“Max is our dog,” I told them, “and if he could talk, he’d tell you he’s not interested in a new puppy roommate.”

“But puppies are so cute,” they persisted, “and Max is old and stinky!”

A fair point.

“We can talk about a puppy after Max dies,” I mistakenly told them.

“So we can get a puppy after he’s dead?” they asked eagerly.

Oh no.

“We can TALK about it,” I said.

“Yay! As soon as Max dies, we can get a puppy! As soon as Max dies, we can get a puppy!” they sang.

I’ve inadvertently made my children excited for the death of our family dog. Great work, me. Pretty glad Max can’t speak English.

He’s old and stinky, it’s true. But he’s the most loyal, gentle, patient dog I’ve ever lived with. He’s endured three children in all stages of their mayhem. He’s been colored on, had his hair pulled and eyes poked, had his tail yanked and ears gouged, and he’s never so much as nipped at them. He still sleeps with me on the couch for as long as he can endure the discomfort of his arthritic leg. When I come home from work, he’s still as excited as the first day we brought him home.

So yes, maybe someday we’ll get another dog.

But for now, this old stinky one is the only one we need.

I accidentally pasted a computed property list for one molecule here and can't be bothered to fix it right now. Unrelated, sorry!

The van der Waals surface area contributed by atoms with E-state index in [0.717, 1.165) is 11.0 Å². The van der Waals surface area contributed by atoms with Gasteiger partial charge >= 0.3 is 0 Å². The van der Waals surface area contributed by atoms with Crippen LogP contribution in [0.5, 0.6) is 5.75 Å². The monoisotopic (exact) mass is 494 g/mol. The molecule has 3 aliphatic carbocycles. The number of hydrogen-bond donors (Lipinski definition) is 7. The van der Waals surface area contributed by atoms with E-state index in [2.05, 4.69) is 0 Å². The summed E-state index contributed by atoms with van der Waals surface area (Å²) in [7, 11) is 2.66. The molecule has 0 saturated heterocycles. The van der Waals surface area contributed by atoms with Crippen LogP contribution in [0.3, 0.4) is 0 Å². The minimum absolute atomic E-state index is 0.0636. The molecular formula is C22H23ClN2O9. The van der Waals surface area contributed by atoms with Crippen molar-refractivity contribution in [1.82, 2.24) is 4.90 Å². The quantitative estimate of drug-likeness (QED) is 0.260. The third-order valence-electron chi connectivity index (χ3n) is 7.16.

Guest Post From Shane Nickerson: Routine

Shane Nickerson is a father of three and a TV producer. He occasionally writes at Nickerblog.

“We will miss the crying days,” I mumbled to my wife as she crawled out of bed to accompany our three year old back to her room after a bad dream.  “Someday, we’ll wish we could come back to right here.”  She grunted at me with what I’m sure must have been a, “You’re right honey. You’re the best!” I fell back asleep and woke up several hours later to find her already making the kids’ lunches. Halfway through cup two of coffee, she had a significant head start on Monday. I walked to the coffee cabinet of our kitchen and pulled down a silver bag of Tonx beans. I pulled out a scale, and carefully measured 30g of beans for my 16 oz. cup of morning coffee. I dumped them into the hopper of a burr grinder, pulverized the beans into a grainy pile, then savored the perfect aroma before adding the grounds to the chamber of an AeroPress. The AeroPress is a flawlessly designed re-imagining of the French Press.  It makes a great cup. This is my coffee ritual.

“I’ll miss these days,” I tell myself.

My kids are up by 7:20.  By then, I’m usually checking the news or twitter or stocks or Facebook or Reddit or all of them over and over while I drink my coffee. On the couch. In the same spot every morning. I am a modern version of a parent. My newspaper has been replaced by a Macbook.